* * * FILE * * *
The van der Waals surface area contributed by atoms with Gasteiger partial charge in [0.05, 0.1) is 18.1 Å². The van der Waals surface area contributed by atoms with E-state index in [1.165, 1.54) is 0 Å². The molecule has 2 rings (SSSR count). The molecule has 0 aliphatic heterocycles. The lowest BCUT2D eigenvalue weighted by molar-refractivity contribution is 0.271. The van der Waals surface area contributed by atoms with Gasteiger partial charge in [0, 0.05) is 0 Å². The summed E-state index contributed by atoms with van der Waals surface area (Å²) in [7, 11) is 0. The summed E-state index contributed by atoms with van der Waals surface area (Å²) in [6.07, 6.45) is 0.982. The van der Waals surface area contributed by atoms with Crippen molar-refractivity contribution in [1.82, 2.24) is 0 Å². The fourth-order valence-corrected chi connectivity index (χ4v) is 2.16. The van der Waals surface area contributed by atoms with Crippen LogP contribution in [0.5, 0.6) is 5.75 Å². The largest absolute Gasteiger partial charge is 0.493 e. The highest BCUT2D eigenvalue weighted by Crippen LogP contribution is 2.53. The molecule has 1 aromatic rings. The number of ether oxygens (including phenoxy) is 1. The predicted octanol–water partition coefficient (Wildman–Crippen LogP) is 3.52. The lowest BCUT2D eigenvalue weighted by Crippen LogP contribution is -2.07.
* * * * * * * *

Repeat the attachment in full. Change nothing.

The van der Waals surface area contributed by atoms with Gasteiger partial charge in [0.05, 0.1) is 18.1 Å². The van der Waals surface area contributed by atoms with E-state index in [1.165, 1.54) is 0 Å². The molecule has 2 rings (SSSR count). The molecule has 0 aliphatic heterocycles. The lowest BCUT2D eigenvalue weighted by molar-refractivity contribution is 0.271. The van der Waals surface area contributed by atoms with Gasteiger partial charge in [0, 0.05) is 0 Å². The summed E-state index contributed by atoms with van der Waals surface area (Å²) in [7, 11) is 0. The summed E-state index contributed by atoms with van der Waals surface area (Å²) in [6.07, 6.45) is 0.982. The van der Waals surface area contributed by atoms with Crippen molar-refractivity contribution in [1.82, 2.24) is 0 Å². The fourth-order valence-corrected chi connectivity index (χ4v) is 2.16. The van der Waals surface area contributed by atoms with Crippen LogP contribution in [0.5, 0.6) is 5.75 Å². The largest absolute Gasteiger partial charge is 0.493 e. The highest BCUT2D eigenvalue weighted by Crippen LogP contribution is 2.53. The molecule has 1 aromatic rings. The number of ether oxygens (including phenoxy) is 1. The predicted octanol–water partition coefficient (Wildman–Crippen LogP) is 3.52. The lowest BCUT2D eigenvalue weighted by Crippen LogP contribution is -2.07.